Foreign-language speakers are still rare in many municipalities

Author: Markus Rapo

In Finland, a foreign-language speaker is defined as a person who speaks a language other than Finnish, Swedish or Sámi as his or her native language. In 1980, there were some 9,000 foreign-language speakers in Finland, and while their number has increased more than 25-fold over three decades, they are still rare in many Finnish municipalities.

Population by age, sex and native language in 2010

When looking at the number of foreigners, the definition may be based on either nationality, country of birth or native language. Using the nationality presents a problem, as a person may be granted Finnish citizenship while living in Finland, after which he or she no longer is a foreign citizen in the statistics. When relying on the country of birth, on the other hand, we must not overlook the fact that children may be born to a Finnish family during a stay abroad. Consequently, by far the best variable for examining the number of foreigners is the native language.

Number of foreign-language speakers highest in Uusimaa, lowest in South Ostrobothnia

At the end of the year 2010, there were some 224,000 foreign-language speakers living in Finland. Especially in the 2000s, the number of foreign-language speakers has increased dramatically. In 1993, this figure totalled more than 50,000, and it exceeded 100,000 in 2001 and 200,000 in 2009. The number of foreign-language speakers has been boosted by immigration not only from Russia and Estonia but also from Asia.

Number of foreign-language speakers in Finland in 1980-2010

Foreign-language speakers in Finland mostly live in Southern Finland, near the eastern border and on the west coast. More than one-half of our foreign-language population live in the region of Uusimaa. In a proportional analysis, too, the share of foreign-language speakers is the highest in Uusimaa, or 8 per cent of the population in the area. This figure is the lowest in South Ostrobothnia, where the share of foreign-language speakers is one per cent of the population only.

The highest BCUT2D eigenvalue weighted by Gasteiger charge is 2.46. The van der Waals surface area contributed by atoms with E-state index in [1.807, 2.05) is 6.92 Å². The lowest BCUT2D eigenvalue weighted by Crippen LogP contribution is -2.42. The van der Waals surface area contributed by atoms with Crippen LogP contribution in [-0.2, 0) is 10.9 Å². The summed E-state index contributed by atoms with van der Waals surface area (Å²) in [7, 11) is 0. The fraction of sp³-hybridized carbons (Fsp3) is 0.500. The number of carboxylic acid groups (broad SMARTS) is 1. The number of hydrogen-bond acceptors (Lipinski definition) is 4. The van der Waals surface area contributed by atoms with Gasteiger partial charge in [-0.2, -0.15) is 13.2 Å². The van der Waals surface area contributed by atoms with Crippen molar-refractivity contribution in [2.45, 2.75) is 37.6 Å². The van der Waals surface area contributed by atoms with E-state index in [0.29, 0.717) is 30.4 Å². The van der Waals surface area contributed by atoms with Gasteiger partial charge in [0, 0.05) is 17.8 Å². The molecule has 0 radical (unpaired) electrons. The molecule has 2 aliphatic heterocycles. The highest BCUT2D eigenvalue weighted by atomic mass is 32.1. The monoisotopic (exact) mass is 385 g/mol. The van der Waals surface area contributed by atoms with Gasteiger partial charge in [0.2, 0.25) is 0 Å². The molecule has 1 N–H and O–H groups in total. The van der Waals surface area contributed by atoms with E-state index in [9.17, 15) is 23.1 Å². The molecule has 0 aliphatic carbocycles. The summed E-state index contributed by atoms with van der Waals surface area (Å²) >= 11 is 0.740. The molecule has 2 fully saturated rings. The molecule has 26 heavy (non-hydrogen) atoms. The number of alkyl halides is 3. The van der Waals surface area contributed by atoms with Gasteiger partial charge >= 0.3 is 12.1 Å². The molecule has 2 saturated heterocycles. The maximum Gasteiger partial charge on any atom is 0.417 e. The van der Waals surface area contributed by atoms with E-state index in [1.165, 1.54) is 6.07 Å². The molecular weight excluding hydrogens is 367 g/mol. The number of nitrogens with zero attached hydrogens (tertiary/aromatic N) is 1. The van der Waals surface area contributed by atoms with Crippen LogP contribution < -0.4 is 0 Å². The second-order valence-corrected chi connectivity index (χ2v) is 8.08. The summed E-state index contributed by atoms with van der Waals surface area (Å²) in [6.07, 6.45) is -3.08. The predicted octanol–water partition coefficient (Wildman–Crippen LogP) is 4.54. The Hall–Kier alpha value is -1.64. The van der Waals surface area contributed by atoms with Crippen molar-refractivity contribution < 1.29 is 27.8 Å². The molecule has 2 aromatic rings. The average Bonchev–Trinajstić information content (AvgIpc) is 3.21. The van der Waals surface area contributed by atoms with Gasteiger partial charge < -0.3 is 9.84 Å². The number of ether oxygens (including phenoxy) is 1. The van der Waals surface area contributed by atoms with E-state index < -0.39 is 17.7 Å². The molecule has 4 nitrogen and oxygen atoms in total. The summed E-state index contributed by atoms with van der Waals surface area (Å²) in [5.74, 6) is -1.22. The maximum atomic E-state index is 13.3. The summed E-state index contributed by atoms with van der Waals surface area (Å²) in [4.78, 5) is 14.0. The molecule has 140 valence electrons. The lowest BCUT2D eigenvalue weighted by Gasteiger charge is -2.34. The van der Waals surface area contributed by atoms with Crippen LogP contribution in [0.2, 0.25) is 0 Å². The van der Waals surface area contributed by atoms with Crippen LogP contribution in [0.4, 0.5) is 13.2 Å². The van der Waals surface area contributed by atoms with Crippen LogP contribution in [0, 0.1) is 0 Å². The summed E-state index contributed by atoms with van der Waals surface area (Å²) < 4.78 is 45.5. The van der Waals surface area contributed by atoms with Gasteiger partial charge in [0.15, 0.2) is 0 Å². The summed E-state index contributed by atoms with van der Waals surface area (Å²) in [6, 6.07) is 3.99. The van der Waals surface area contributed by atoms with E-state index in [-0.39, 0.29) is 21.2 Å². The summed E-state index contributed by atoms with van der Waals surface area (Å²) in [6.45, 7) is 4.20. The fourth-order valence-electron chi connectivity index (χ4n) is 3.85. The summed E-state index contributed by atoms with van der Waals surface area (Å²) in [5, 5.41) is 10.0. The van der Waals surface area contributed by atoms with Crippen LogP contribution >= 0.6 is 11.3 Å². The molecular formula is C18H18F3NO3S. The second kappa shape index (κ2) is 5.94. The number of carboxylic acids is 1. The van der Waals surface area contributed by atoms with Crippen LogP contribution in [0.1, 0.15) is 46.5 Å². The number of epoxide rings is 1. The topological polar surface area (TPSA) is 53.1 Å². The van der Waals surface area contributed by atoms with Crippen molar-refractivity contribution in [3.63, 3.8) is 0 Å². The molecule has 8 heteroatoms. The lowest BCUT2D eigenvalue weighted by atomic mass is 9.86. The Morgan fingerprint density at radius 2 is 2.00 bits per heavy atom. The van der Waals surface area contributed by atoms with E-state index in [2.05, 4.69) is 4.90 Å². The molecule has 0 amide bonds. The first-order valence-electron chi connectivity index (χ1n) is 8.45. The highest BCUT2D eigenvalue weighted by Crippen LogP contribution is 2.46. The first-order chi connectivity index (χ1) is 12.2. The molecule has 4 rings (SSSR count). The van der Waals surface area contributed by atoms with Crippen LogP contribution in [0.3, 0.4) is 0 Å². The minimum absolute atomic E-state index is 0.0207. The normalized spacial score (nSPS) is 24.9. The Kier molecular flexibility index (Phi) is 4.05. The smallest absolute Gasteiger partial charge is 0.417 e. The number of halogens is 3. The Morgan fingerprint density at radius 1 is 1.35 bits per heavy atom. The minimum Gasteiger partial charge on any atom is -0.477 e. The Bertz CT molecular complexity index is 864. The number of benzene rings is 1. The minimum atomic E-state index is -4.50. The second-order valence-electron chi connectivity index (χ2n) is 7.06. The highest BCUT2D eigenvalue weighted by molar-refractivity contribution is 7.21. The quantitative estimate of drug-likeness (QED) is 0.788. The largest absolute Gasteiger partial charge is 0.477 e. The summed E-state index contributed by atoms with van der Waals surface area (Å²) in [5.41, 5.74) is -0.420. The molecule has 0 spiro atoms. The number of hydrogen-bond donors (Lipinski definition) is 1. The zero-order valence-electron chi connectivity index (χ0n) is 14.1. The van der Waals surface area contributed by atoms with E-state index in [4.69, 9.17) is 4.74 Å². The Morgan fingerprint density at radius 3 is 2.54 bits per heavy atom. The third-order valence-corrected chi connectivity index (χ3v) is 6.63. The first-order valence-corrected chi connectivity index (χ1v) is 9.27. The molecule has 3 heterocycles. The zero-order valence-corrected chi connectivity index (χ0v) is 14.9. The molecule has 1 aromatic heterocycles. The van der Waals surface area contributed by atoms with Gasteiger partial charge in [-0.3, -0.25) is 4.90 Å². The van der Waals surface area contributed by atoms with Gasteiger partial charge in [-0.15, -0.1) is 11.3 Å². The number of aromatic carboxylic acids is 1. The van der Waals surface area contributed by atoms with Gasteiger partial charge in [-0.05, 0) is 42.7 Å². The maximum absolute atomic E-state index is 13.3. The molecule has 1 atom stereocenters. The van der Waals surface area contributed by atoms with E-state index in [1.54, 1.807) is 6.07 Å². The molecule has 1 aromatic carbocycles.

There are also variations in the way different groups of foreign-language speakers are concentrated in Southern Finland. Uusimaa is home to 77 per cent of all Somali speakers and 62 per cent of all Estonian speakers in Finland. Of Russian speakers, 46 per cent and of Thai speakers 42 per cent live in Uusimaa.

Foreign-language speakers more concentrated than others

The Finnish population is concentrated in large urban centres. Almost a quarter of our population live in the four municipalities with the largest population, or Helsinki, Espoo, Tampere and Vantaa. The groups speaking a foreign language as their native language show an even stronger concentration. One-half of the foreign-language speaking population in our country live in these four municipalities. In total, 75 per cent of foreign-language speakers in Finland live in the area of 17 municipalities only.

Helsinki has the largest population of foreign-language speakers, both in absolute numbers and proportionally. At the end of 2010, there were more than 63,000 foreign-language speakers living in Helsinki, which is 11 per cent of the city's population. If the foreign-language speakers living in Helsinki had a municipality to themselves, its population would be the 15th largest in Finland.

However, foreign-language speakers are still rare in many Finnish municipalities. In one municipality out of three, less than one per cent of the population are foreign-language speakers. The adjacent map animation describes the trend in the share of foreign-language population in municipalities in 1980-2010.

Russian or Estonian speakers are the most numerous

The largest group of foreign-language speakers by far is Russian speakers. At the end of 2010, they totalled some 55,000 in Finland; in other words, one foreign-language speaker out of four speaks Russian as his or her native language. The second largest group of 28,000 is Estonian speakers. The speakers of Somali and English both total some 13,000. The next largest group is Arabic speakers with a total of 10,000.